Plan Threatens Jobs, Highway Safety and Border Security
Today's announcement by the White House to move forward with opening the U.S. border to long-haul Mexican trucks drew strong condemnations from Teamsters General President Jim Hoffa and highway safety proponents.
"This deal puts Americans at risk," Hoffa said. "This agreement caves in to business interests at the expense of the traveling public and American workers."
The Obama administration closed the border to unsafe Mexican trucks in February 2009 after Congress shut off funds for the cross-border pilot program. Mexico retaliated with tariffs that are excessive. The Teamsters believe the administration should have brought a challenge against Mexico for imposing excessive tariffs on U.S. goods, as the Teamsters Union has urged for nearly two years instead of agreeing to open the border to unsafe trucks.
Hoffa questioned the rationale behind this decision at a time of persistent high U.S. unemployment, budget deficits and unrelenting drug violence in Mexico. He said the proposed program would threaten the traveling public in the U.S. and open our southern border to increased drug trafficking.
"I am strongly opposed to this agreement," Hoffa said. "Why agree to a deal that threatens the jobs of U.S. truck drivers and warehouse workers when unemployment is so high? And why would we do it when drug cartel violence along the border is just getting worse?"
Ciudad Juarez, which is right across the border from El Paso, is now the most dangerous city in the world. The administration's own Homeland Security Department issued a warning in December 2010 that noted Texas safety officials urged people to stay away from Mexico.
"The warning comes as kidnappings, violence between drug cartels, as well as between law enforcement and the cartels, increases," Homeland Security said.
Further, a Homeland Security incident report from Oct. 15, 2010 indicates that drug traffickers have been known to hijack and clone legitimate trucks to transport illicit cargo across the border. According to the document, criminals hijacked over 10,000 commercial trucks in 2010 in Mexico.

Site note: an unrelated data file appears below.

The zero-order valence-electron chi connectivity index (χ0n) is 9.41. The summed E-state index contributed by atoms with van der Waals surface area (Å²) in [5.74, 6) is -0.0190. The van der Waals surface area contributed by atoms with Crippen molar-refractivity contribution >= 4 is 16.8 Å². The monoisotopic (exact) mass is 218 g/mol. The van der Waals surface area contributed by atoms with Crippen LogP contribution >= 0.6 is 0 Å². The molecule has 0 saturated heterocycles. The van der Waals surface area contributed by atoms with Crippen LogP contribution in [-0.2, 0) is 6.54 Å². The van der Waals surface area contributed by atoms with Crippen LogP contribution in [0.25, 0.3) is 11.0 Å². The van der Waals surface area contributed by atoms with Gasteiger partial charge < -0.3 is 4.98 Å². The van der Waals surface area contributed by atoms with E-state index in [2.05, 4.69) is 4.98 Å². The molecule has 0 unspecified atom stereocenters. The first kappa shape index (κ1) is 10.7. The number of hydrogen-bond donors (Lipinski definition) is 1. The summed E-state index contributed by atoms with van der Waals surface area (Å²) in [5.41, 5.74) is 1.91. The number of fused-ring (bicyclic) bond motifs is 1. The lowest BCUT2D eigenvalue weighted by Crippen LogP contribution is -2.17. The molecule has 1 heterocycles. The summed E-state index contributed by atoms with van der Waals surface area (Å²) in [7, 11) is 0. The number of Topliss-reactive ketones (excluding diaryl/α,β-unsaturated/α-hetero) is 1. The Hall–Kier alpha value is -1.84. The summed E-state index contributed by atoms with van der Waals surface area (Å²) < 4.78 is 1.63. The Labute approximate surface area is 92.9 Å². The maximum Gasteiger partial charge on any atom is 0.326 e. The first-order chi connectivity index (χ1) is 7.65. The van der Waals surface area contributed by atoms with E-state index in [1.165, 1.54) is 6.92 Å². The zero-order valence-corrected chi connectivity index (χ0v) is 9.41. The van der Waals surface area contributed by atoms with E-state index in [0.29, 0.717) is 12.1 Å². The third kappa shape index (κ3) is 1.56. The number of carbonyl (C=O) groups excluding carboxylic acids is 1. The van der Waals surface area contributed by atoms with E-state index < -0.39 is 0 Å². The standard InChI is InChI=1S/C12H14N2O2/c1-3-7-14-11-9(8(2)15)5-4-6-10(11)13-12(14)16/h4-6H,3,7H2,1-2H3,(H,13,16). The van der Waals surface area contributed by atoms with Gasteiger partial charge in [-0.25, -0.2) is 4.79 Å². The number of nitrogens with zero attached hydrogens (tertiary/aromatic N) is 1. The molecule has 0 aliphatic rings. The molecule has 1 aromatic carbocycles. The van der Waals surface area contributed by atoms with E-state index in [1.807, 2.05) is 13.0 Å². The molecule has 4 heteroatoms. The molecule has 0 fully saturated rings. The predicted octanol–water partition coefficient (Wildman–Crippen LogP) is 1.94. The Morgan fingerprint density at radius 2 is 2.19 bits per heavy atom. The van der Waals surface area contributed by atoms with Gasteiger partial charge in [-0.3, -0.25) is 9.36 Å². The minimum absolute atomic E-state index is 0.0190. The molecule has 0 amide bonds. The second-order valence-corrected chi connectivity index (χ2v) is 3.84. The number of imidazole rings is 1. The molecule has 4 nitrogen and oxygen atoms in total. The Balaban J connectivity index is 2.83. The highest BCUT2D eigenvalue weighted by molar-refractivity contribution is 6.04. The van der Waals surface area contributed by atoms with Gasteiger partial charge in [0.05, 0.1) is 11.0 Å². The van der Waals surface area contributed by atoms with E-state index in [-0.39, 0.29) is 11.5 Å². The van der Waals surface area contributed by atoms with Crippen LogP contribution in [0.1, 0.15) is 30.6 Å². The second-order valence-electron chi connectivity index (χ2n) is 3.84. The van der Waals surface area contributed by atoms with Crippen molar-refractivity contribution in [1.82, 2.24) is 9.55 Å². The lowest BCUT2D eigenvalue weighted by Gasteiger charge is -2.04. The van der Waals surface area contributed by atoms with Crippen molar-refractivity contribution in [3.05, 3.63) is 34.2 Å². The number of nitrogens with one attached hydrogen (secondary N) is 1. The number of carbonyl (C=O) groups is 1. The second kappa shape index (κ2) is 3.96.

Hoffa noted that the trade agreement benefits Mexico but not the United States. "Given the drug violence, there's no way a U.S. company would want to haul valuable goods into the Mexican interior," Hoffa said. "Trade agreements are supposed to benefit both parties, but this is a one-way street.
"We continue to have serious reservations about DOT's ability to guarantee the safety of Mexican trucks. Mexican trucks simply don't meet the same standards as U.S. trucks. Medical and physical standards for Mexican trucking firms are lower than for U.S. companies. And how can Mexico enforce highway safety laws when it can't even control drug cartels?
"The Bush-era pilot program was a failure that shouldn't be repeated," Hoffa said.
The U.S. government spent $500 million on the pilot program, which began in September 2007. Only about three Mexican trucks per day traveled beyond the border zone until the program was shut down, according to the Transportation Department's office of inspector general. The inspector general also reported that "FMCSA does not have assurance that it has checked every Mexican truck and driver … when they cross into the border in the United States."
"I do appreciate that the administration is attempting to raise the bar on safety for Mexican trucks," Hoffa said. "But the stricter standards aren't enough, and they could cost the U.S. taxpayer. For example, the administration proposes that Mexican trucks be checked for U.S. EPA emissions standards and that drug testing take place in U.S. labs.
"Why should American taxpayers pay for Mexican trucking companies to take away American jobs?"